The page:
President

Jonathan Small, C.P.A., serves as President and joined the staff in December of 2010. Previously, Jonathan served as a budget analyst for the Oklahoma Office of State Finance, as a fiscal policy analyst and research analyst for the Oklahoma House of Representatives, and as director of government affairs for the Oklahoma Insurance Department. Small’s work includes co-authoring “Economics 101” with Dr. Arthur Laffer and Dr. Wayne Winegarden, and his policy expertise has been referenced by The Oklahoman, the Tulsa World, National Review, the L.A. Times, The Hill, the Wall Street Journal and the Huffington Post. His weekly column “Free Market Friday” is published by the Journal Record and syndicated in 27 markets. A recipient of the American Legislative Exchange Council’s prestigious Private Sector Member of the Year award, Small is nationally recognized for his work to promote free markets, limited government and innovative public policy reforms. Jonathan holds a B.A. in Accounting from the University of Central Oklahoma and is a Certified Public Accountant.

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Whether parents are truly getting their money’s worth when paying for a child’s college tuition is a growing question not just in other states, but Oklahoma as well.

That’s because an increasing share of tuition money today funds things that have little to do with academics and preparing for a career, and much to do with political indoctrination. See for yourself.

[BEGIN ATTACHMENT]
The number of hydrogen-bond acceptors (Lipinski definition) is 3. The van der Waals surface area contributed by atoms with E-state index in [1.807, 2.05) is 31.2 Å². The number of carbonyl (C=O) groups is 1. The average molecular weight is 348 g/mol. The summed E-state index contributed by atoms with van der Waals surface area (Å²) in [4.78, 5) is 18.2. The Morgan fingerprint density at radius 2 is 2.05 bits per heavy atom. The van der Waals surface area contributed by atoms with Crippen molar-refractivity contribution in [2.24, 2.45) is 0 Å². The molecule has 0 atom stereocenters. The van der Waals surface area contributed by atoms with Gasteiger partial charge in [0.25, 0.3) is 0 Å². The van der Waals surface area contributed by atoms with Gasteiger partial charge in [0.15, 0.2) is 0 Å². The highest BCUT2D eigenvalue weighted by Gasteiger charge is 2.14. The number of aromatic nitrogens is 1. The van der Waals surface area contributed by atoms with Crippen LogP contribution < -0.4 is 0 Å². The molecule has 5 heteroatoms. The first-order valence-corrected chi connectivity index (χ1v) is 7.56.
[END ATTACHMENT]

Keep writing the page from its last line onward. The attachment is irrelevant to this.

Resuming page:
Consider the University of Oklahoma, which has mandated diversity training for all students. Thanks to that training, OU students now know that chanting “Boomer Sooner” is racially problematic. They’ve been informed that supporting equality and treating all people the same are bad things. (I kid you not.) They’ve even been told the lives of all black citizens are comparable to house fires. Nothing shows your racial awareness like stereotyping all people by race, I guess.

Not to be outdone, Oklahoma City Community College recently removed a longstanding depiction of the 1889 Oklahoma Land Run. Why? Because it supposedly offended American Indians, who were often displaced by those settlers. Fair enough. What if the campus also had a monument recognizing the history of American Indians in Oklahoma? It seems that was never considered. Better to erase the past than grapple with it.

An OU newsletter recently informed students they can attend a workshop to learn how to “disrupt the detrimental dynamics of power and privilege,” headed by an administrator who has a “focus on social justice.” I am sure parents from all parts of Oklahoma will be thrilled to learn their children’s tuition is paying to help “disrupt” the awful system that allowed those families to pay tuition in the first place—because anyone capable of earning enough money to send a child to college is clearly the beneficiary of “power,” right?

If lawmakers truly want to make Oklahoma colleges the best in our region and nation, they must act now. They must refuse to increase college funding so long as colleges refuse to jettison garbage programs and augment those with true merit.

President

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